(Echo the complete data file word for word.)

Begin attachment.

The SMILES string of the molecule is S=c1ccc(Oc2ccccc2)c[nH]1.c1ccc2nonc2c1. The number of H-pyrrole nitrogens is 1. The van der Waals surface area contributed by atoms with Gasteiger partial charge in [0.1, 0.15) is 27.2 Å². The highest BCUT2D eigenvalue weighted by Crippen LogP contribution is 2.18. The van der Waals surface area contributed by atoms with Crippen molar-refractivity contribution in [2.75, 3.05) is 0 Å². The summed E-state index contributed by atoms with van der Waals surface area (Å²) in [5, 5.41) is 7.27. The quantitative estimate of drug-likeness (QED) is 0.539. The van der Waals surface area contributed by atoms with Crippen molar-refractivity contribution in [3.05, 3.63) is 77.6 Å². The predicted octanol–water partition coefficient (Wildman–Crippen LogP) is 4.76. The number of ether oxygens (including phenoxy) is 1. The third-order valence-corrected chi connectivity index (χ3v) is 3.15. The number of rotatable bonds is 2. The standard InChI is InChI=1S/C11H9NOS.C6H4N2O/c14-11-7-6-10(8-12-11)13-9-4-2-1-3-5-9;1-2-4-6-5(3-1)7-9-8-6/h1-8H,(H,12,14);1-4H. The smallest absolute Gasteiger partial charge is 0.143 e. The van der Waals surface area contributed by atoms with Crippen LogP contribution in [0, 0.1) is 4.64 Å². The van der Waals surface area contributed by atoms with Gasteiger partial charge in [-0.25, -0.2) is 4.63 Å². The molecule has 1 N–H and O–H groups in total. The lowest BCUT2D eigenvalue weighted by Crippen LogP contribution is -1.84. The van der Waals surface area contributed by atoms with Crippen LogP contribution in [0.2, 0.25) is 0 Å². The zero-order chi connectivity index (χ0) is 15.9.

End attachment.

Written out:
The SMILES string of the molecule is S=c1ccc(Oc2ccccc2)c[nH]1.c1ccc2nonc2c1. The number of H-pyrrole nitrogens is 1. The van der Waals surface area contributed by atoms with Gasteiger partial charge in [0.1, 0.15) is 27.2 Å². The highest BCUT2D eigenvalue weighted by Crippen LogP contribution is 2.18. The van der Waals surface area contributed by atoms with Crippen molar-refractivity contribution in [2.75, 3.05) is 0 Å². The summed E-state index contributed by atoms with van der Waals surface area (Å²) in [5, 5.41) is 7.27. The quantitative estimate of drug-likeness (QED) is 0.539. The van der Waals surface area contributed by atoms with Crippen molar-refractivity contribution in [3.05, 3.63) is 77.6 Å². The predicted octanol–water partition coefficient (Wildman–Crippen LogP) is 4.76. The number of ether oxygens (including phenoxy) is 1. The third-order valence-corrected chi connectivity index (χ3v) is 3.15. The number of rotatable bonds is 2. The standard InChI is InChI=1S/C11H9NOS.C6H4N2O/c14-11-7-6-10(8-12-11)13-9-4-2-1-3-5-9;1-2-4-6-5(3-1)7-9-8-6/h1-8H,(H,12,14);1-4H. The smallest absolute Gasteiger partial charge is 0.143 e. The van der Waals surface area contributed by atoms with Crippen LogP contribution in [0, 0.1) is 4.64 Å². The van der Waals surface area contributed by atoms with Gasteiger partial charge in [-0.25, -0.2) is 4.63 Å². The molecule has 1 N–H and O–H groups in total. The lowest BCUT2D eigenvalue weighted by Crippen LogP contribution is -1.84. The van der Waals surface area contributed by atoms with Crippen LogP contribution in [0.2, 0.25) is 0 Å². The zero-order chi connectivity index (χ0) is 15.9.